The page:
• the extinguishing application density (in grams per cubic metre) for each class of fire ( A (E),B,C,F), derived by the extinguishing tests (as per test protocols of the relevant standards)
  • the derived design application density (a 30% safety factor has to be added to the extinguishing application density)
  • the mechanical test of the generators’ components; part of these tests is the ‘accelerated ageing test’, which indicates the certified lifetime of the product

Green credentials
Some of the newly developed fire extinguishing aerosol generators do not contain any substances which are harmful to the environment and which are in the process of being banned or restricted under (EC) No 842/2006. On the contrary, the certifications and reports owned by some aerosol manufacturers are demonstrating that the characteristics of the product/technology are consistent with the most stringent international environmental requirements. One of these is the EU Green Label Mark which is intended to promote the design, production, marketing and use of products, which have a reduced environmental impact during their entire lifecycle.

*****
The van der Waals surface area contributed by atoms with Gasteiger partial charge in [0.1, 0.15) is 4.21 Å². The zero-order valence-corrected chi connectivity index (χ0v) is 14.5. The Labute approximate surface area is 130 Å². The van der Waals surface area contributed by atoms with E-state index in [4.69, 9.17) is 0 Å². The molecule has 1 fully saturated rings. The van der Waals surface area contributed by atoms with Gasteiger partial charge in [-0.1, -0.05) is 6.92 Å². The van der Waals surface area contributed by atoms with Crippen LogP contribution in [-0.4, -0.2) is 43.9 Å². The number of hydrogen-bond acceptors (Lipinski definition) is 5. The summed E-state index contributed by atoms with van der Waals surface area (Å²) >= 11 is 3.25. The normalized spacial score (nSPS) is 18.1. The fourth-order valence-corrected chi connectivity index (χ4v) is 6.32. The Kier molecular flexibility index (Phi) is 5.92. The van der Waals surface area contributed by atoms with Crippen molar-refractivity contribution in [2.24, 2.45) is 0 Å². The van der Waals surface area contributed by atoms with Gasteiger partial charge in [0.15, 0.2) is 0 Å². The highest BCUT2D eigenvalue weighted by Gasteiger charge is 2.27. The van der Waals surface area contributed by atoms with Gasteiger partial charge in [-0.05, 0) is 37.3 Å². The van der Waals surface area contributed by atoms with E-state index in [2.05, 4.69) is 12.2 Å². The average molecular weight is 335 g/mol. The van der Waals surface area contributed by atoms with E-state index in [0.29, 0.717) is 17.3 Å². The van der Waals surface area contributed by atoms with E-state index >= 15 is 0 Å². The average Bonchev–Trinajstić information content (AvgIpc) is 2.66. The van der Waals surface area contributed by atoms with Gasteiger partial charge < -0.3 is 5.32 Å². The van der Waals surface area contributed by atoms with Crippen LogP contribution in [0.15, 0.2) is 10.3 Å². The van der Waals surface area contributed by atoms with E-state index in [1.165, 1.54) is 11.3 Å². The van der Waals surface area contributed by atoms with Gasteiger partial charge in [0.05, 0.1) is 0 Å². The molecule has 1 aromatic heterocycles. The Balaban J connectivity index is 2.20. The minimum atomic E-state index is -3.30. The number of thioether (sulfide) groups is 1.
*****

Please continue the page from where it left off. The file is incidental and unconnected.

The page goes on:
GianGuido Gianfilippi de Parenti is director of the technical division of FirePro Systems Ltd www.firepro.info

 

NATIONAL and INTERNATIONAL STANDARDS

The following is a list of national and international bodies which have issued standards on condensed aerosol extinguishing systems:
–  KIWA (Netherlands, EU)
        Brl-k23001/03 May 24 2006 edition Evaluation guideline
        Brl-k23002/02 October 20 2003 edition Evaluation guideline
        Brl-k23003/03 May 24 2006 edition Evaluation guideline
       CE Mark KIWA grants the listed aerosols under the BRIS to mark the products with the CE mark
–  International Maritime Organisation (IMO) Msc/Circ.1270 4 June 2008
–  Australian/New Zealand standard (Standards Australia)
–  European Committee for Standardisation (CEN) PREN/TR 15276-1&2
–  United States Environmental Protection Agency: Significant New Alternatives Policy (SNAP) program ‘Substitutes for Halon 1301 as a total flooding agent’ available at http://www.epa.gov/ozone/snap/fire/lists/flood.html
–  National Fire Protection Association (NFPA)
–  Underwriters Laboratories Inc (UL)
–  International Standard Organisation (ISO)
–  Australian Transport Council: The National Marine Safety Committee
–  BSI – Kitemark License: Aerosol Fire Extinguishing Systems